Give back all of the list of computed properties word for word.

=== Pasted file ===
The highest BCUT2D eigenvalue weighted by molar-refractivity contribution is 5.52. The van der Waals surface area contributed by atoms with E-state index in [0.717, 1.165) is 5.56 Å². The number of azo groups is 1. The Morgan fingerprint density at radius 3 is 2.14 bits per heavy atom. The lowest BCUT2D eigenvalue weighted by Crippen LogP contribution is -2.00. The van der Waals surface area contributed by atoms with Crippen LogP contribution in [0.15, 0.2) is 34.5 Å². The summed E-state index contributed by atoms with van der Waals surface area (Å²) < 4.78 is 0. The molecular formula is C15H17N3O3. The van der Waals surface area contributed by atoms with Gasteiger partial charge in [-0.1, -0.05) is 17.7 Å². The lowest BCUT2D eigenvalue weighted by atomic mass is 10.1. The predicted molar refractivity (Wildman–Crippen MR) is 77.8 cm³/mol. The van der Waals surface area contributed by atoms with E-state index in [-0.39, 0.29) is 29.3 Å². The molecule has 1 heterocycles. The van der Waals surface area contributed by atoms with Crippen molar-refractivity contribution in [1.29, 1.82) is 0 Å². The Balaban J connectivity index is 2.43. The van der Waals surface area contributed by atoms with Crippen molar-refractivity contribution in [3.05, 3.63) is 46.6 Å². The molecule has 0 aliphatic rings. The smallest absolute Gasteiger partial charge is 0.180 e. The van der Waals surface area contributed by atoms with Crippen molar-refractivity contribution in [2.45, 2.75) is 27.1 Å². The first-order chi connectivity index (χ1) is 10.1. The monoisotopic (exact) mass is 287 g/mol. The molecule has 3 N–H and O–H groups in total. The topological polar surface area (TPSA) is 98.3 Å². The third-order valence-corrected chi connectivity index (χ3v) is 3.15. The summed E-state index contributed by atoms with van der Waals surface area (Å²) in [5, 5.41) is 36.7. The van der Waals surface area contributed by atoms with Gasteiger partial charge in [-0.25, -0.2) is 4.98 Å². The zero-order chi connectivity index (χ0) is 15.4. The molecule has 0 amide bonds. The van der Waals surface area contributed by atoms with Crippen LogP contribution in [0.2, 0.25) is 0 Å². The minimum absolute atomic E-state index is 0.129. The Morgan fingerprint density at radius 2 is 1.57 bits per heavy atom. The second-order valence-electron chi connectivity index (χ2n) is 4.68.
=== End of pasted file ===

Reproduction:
The highest BCUT2D eigenvalue weighted by molar-refractivity contribution is 5.52. The van der Waals surface area contributed by atoms with E-state index in [0.717, 1.165) is 5.56 Å². The number of azo groups is 1. The Morgan fingerprint density at radius 3 is 2.14 bits per heavy atom. The lowest BCUT2D eigenvalue weighted by Crippen LogP contribution is -2.00. The van der Waals surface area contributed by atoms with Crippen LogP contribution in [0.15, 0.2) is 34.5 Å². The summed E-state index contributed by atoms with van der Waals surface area (Å²) < 4.78 is 0. The molecular formula is C15H17N3O3. The van der Waals surface area contributed by atoms with Gasteiger partial charge in [-0.1, -0.05) is 17.7 Å². The lowest BCUT2D eigenvalue weighted by atomic mass is 10.1. The predicted molar refractivity (Wildman–Crippen MR) is 77.8 cm³/mol. The van der Waals surface area contributed by atoms with E-state index in [-0.39, 0.29) is 29.3 Å². The molecule has 1 heterocycles. The van der Waals surface area contributed by atoms with Crippen molar-refractivity contribution in [1.29, 1.82) is 0 Å². The Balaban J connectivity index is 2.43. The van der Waals surface area contributed by atoms with Crippen molar-refractivity contribution in [3.05, 3.63) is 46.6 Å². The molecule has 0 aliphatic rings. The smallest absolute Gasteiger partial charge is 0.180 e. The van der Waals surface area contributed by atoms with Crippen molar-refractivity contribution in [2.45, 2.75) is 27.1 Å². The first-order chi connectivity index (χ1) is 10.1. The monoisotopic (exact) mass is 287 g/mol. The molecule has 3 N–H and O–H groups in total. The topological polar surface area (TPSA) is 98.3 Å². The third-order valence-corrected chi connectivity index (χ3v) is 3.15. The summed E-state index contributed by atoms with van der Waals surface area (Å²) in [5, 5.41) is 36.7. The van der Waals surface area contributed by atoms with Gasteiger partial charge in [-0.25, -0.2) is 4.98 Å². The zero-order chi connectivity index (χ0) is 15.4. The molecule has 0 amide bonds. The van der Waals surface area contributed by atoms with Crippen LogP contribution in [0.2, 0.25) is 0 Å². The minimum absolute atomic E-state index is 0.129. The Morgan fingerprint density at radius 2 is 1.57 bits per heavy atom. The second-order valence-electron chi connectivity index (χ2n) is 4.68.